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Contrary to popular belief, you don't need to be rich to warrant the services of a financial planner. In fact, I'd argue that in order to become rich, you need a financial planner's guidance. (But becoming rich isn't necessarily the end-game of managing your finances; it should be a much more esoteric process, focused on your goals and ambitions rather than numbers in your bank account).
When I was a financial planner, I worked with clients who had $70,000 in debt and $5 to their name, and vice versa. So as far as I'm concerned, everybody can benefit from the services of a financial planner.
Last month, we discussed 15 Things to Expect from Your Financial Planner. Now that you know what to expect, it's time to find one.
Here are a few things to consider:
WHERE TO LOOK
Ask family and friends who they use
One of the best ways to find a financial planner is by referral. It's much easier to develop a relationship with a financial planner that a friend or family member already uses and trusts. (And don't worry: financial planners are bound by ethics of confidentiality, so they won't blab about your finances to anybody you know).
Check the CFP website
The Certified Financial Planner designation is a worldwide hallmark in financial planning, ensuring that the person in front of you has a comprehensive education and adheres to stringent ongoing continuing education and work experience requirements. If you can't work with a referral, then checking for a local CFP is a good option.
Ask at the bank
Most of us have long-standing relationships with a local bank. And most banks have some sort of financial advisory service available for clients as well (added benefit: this service is often free). If there isn't anybody there who can help you, your bank should be able to recommend somebody who can.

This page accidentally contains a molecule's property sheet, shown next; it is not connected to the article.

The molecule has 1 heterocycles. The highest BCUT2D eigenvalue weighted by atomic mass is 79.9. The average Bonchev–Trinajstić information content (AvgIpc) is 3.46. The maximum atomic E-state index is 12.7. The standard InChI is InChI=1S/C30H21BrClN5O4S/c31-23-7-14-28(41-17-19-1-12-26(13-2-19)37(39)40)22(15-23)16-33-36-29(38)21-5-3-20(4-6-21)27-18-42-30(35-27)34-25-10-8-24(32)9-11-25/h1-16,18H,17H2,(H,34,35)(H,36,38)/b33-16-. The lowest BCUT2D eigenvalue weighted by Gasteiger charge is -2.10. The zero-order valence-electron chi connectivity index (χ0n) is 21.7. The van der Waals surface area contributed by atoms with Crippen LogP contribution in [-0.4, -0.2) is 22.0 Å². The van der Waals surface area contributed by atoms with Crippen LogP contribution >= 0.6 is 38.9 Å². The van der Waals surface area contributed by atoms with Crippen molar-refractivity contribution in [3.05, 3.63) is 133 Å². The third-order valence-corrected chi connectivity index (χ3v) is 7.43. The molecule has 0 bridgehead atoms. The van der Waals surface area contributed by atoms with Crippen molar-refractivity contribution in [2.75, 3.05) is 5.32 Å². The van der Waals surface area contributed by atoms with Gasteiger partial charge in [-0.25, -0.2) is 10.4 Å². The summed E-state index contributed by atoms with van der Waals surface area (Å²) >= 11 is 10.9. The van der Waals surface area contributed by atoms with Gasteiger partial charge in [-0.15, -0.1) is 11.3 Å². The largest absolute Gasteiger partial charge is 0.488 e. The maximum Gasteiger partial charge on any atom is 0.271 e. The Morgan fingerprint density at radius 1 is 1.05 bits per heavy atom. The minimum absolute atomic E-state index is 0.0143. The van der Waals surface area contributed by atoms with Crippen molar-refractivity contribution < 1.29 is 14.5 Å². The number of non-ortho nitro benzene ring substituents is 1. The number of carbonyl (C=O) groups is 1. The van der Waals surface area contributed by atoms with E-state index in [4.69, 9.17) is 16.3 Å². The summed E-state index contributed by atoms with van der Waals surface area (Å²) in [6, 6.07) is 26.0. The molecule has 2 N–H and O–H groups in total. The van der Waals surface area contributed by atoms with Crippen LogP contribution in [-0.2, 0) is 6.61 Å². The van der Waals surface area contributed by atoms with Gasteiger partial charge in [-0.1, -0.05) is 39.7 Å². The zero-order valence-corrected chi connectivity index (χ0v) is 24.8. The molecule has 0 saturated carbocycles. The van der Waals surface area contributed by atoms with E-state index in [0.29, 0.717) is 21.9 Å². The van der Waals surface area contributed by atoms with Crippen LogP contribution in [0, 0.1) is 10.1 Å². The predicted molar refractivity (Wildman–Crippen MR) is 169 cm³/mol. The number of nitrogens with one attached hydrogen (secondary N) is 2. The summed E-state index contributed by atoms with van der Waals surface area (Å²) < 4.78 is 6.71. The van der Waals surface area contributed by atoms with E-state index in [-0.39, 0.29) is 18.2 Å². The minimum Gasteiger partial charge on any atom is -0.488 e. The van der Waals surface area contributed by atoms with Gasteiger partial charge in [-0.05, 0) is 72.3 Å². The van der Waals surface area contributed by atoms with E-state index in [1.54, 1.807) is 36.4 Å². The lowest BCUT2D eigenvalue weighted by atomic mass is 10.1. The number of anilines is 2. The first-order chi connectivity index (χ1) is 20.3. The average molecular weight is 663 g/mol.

Doing it on your own
I don't tend to recommend doing your own financial planning, since the perspective, guidance, and in some cases persistence a financial planner can provide is instrumental in helping to break bad habits and form good ones. But if you must do it on your own, there are some online services that can be quite helpful. Check out Thrive or Mint as examples.
THE KEY INGREDIENT
No matter how you find your financial planner, and who they work for, the most important element to a successful relationship with a financial planner is trust. If you don't trust the person asking you personal questions about your balance sheet and life goals, then it will be very difficult for you to share the information they need to help you.
Entrusting your financial future to somebody is a leap of faith. But if you ask questions, know what to expect, and are honest (both with yourself and your financial planner), then you stand to benefit greatly from the relationship. Between the two of you, you can design a financial roadmap to get you from where you are now to where you want to go, protecting yourself against pitfalls along the way.
Setting Financial Goals You Will Achieve
15 Things to Expect from Your Financial Planner
How to Do a Semi-Annual Financial Review
Nora Dunn is The Professional Hobo: a full-time traveler and freelance writer. She is a contributing writer under the CareOne Debt Relief Services Life Balance blog. Having sold her business and belongings to travel, she has been on the road since 2007. She travels in a financially sustainable manner, taking advantage of creative volunteering positions. As a former certified Financial Planner, she is financially responsible for her actions along the way. She believes there is a fine balance between planning for tomorrow, and living for today. Compensated Blogger for CareOne Debt Relief Services. You can follow Nora on Twitter @hobonora
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Your estate is everything you own at death. Estate planning is about organizing your affairs, deciding who gets what, and setting out your wishes clearly.